Economic data due this week – Tuesday – German Gfk Consumer Climate, Wednesday – Nationwide House prices, UK Mortgage approvals, US ADP Index, US GDP preliminary, Thursday – Gfk UK Consumer Confidence, US Intial Jobless Claims, US Pending Home Sales, Friday – UK PMI Manufacturing, US Non-Farm Payrolls, unemployment rate and hourly earnings, US PMI Manufacturing, US ISM Manufacturing & Construction.


 David Buik

Market Commentator – Panmure Gordon & Co

  +44 (0)20 7886 2775

Mobile – 0044 7788 144 877

Panmure Gordon & Co

One New Change | London | EC4M 9AF ​


TODAY’S FAYRE – Sunday, 28th August 2017


“If the moon smiled, she would resemble you.
You leave the same impression
Of something beautiful, but annihilating.
Both of you are great light borrowers.
Her O-mouth grieves at the world; yours is unaffected,

And your first gift is making stone out of everything.
I wake to a mausoleum; you are here,
Ticking your fingers on the marble table, looking for cigarettes,
Spiteful as a woman, but not so nervous,
And dying to say something unanswerable.

The moon, too, abuses her subjects,
But in the daytime she is ridiculous.
Your dissatisfactions, on the other hand,
Arrive through the mailslot with loving regularity,
White and blank, expansive as carbon monoxide.

No day is safe from news of you,
Walking about in Africa maybe, but thinking of me.”


Sylvia Plath – Poet – 1932-1963


I read with some interest and with nervous a wry smile in CityAm that Frankfurt, Germany’s financial services capital, will gain 10,000 banking sector jobs by 2021 as a consequence of the UK leaving the European Union, resulting in a tsunami wave of new jobs, which will be created in an array of sectors, mainly in the service sector including hotels and restaurants, plus healthcare, welfare and car manufacturing. A reputable survey says that 21,000 jobs would be created in Frankfurt and 36,000 in total across the Rhine-Main region. Under the “optimistic scenario”, an additional 34,000 jobs would come to the city and 88,000 across the region.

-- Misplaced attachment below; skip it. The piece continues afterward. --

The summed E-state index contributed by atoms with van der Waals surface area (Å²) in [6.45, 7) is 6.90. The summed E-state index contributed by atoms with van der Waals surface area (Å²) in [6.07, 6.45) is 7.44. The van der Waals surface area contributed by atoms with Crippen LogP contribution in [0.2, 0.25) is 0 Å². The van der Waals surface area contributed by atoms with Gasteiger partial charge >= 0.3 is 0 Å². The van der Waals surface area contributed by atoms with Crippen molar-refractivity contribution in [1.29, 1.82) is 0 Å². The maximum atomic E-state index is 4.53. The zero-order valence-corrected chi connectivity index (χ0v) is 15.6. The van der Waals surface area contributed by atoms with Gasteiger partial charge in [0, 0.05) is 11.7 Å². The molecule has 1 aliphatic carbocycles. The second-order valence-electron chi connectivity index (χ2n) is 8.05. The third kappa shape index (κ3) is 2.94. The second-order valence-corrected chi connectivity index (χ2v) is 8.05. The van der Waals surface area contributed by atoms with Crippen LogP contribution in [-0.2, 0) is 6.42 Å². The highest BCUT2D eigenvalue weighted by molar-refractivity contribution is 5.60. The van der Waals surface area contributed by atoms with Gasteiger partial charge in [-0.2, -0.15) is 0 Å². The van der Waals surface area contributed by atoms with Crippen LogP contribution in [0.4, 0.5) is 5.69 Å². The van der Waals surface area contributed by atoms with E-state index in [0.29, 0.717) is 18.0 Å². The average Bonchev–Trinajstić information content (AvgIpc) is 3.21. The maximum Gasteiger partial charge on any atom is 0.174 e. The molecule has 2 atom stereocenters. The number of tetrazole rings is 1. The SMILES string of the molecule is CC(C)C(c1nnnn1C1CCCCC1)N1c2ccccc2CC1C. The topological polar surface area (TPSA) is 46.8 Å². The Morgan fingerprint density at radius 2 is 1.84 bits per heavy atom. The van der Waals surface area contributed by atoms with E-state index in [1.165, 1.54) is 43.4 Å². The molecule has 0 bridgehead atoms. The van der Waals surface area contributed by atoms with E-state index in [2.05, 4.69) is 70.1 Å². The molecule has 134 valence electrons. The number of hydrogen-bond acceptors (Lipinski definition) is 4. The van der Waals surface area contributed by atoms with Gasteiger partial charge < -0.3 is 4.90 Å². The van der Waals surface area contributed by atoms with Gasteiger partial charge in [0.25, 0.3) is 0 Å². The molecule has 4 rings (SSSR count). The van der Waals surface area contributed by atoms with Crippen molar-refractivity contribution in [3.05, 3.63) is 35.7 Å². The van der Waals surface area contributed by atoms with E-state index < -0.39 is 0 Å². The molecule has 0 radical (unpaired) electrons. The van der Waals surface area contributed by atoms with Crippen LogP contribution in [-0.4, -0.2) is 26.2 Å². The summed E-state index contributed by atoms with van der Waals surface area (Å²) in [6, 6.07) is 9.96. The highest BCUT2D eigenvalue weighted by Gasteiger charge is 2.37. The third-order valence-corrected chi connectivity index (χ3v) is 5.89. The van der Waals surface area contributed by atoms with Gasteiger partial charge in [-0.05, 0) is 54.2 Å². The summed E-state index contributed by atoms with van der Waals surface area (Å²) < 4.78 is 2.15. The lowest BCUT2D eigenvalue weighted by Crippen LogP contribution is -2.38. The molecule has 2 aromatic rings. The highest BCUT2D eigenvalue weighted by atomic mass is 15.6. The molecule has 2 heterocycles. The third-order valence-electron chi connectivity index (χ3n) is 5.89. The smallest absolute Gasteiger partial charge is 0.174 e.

I have to admit this is quite brilliant PR. Frankfurt is a large town of 750,000 people (central London 8.7 million, Paris 2.2 million as comparisons).  No one should ever underestimate the resolve of Germany. As a country it has always been relentless in its quest for dominance and success. Its work ethic is second to none. However to believe in 4 years that Frankfurt will create infrastructure, reputation and achieve the experience to challenge London as an international finance sector, is surely fanciful and respectfully ‘Walter Mitty’ material for a good fun film of escapism. I don’t underestimate the EU’s resolve to bury London without trace. However this initiative will hopefully galvanise the Government to perform with a greater sense of urgency than it currently has displayed to ‘protect a goose that has laid many golden eggs!’

I cannot believe the amount of stick I am receiving in my continued support of BREXIT – well I suppose I can.  To ask me to see the errors of my ways is akin to asking a Liverpool supporter to cross that city to Goodison and support Everton. Unthinkable!